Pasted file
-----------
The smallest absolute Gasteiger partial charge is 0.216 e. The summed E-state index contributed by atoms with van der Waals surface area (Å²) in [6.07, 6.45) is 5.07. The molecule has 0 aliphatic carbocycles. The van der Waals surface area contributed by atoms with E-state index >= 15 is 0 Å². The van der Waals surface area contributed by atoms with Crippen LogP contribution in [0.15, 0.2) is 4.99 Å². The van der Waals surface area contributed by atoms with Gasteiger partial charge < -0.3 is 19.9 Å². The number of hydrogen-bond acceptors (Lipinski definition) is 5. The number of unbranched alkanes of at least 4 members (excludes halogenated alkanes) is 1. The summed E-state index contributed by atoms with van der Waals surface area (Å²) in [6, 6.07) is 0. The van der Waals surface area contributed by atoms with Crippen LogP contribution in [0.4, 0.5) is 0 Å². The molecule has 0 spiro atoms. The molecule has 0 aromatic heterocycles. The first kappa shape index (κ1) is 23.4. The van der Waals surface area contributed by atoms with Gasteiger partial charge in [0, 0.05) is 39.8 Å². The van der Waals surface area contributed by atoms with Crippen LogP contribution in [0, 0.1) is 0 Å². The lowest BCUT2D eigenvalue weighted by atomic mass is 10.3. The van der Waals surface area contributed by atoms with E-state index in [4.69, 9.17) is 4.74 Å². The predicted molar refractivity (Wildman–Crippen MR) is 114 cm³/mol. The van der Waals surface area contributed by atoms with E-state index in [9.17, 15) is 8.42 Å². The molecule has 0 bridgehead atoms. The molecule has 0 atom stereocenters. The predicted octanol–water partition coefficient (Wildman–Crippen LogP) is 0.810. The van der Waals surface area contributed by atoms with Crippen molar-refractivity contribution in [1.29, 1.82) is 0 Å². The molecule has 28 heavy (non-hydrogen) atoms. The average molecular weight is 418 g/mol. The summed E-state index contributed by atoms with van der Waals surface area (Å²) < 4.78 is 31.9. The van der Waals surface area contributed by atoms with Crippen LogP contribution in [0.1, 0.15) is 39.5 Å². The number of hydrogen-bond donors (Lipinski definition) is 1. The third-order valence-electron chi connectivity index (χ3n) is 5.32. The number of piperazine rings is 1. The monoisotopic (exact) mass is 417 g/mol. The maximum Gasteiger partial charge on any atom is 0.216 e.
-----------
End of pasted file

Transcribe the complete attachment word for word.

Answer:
The smallest absolute Gasteiger partial charge is 0.216 e. The summed E-state index contributed by atoms with van der Waals surface area (Å²) in [6.07, 6.45) is 5.07. The molecule has 0 aliphatic carbocycles. The van der Waals surface area contributed by atoms with E-state index >= 15 is 0 Å². The van der Waals surface area contributed by atoms with Crippen LogP contribution in [0.15, 0.2) is 4.99 Å². The van der Waals surface area contributed by atoms with Gasteiger partial charge < -0.3 is 19.9 Å². The number of hydrogen-bond acceptors (Lipinski definition) is 5. The number of unbranched alkanes of at least 4 members (excludes halogenated alkanes) is 1. The summed E-state index contributed by atoms with van der Waals surface area (Å²) in [6, 6.07) is 0. The van der Waals surface area contributed by atoms with Crippen LogP contribution in [0.4, 0.5) is 0 Å². The molecule has 0 spiro atoms. The molecule has 0 aromatic heterocycles. The first kappa shape index (κ1) is 23.4. The van der Waals surface area contributed by atoms with Gasteiger partial charge in [0, 0.05) is 39.8 Å². The van der Waals surface area contributed by atoms with Crippen LogP contribution in [0, 0.1) is 0 Å². The lowest BCUT2D eigenvalue weighted by atomic mass is 10.3. The van der Waals surface area contributed by atoms with E-state index in [4.69, 9.17) is 4.74 Å². The predicted molar refractivity (Wildman–Crippen MR) is 114 cm³/mol. The van der Waals surface area contributed by atoms with E-state index in [9.17, 15) is 8.42 Å². The molecule has 0 bridgehead atoms. The molecule has 0 atom stereocenters. The predicted octanol–water partition coefficient (Wildman–Crippen LogP) is 0.810. The van der Waals surface area contributed by atoms with Crippen molar-refractivity contribution in [1.29, 1.82) is 0 Å². The molecule has 28 heavy (non-hydrogen) atoms. The average molecular weight is 418 g/mol. The summed E-state index contributed by atoms with van der Waals surface area (Å²) < 4.78 is 31.9. The van der Waals surface area contributed by atoms with Crippen LogP contribution in [0.1, 0.15) is 39.5 Å². The number of hydrogen-bond donors (Lipinski definition) is 1. The third-order valence-electron chi connectivity index (χ3n) is 5.32. The number of piperazine rings is 1. The monoisotopic (exact) mass is 417 g/mol. The maximum Gasteiger partial charge on any atom is 0.216 e.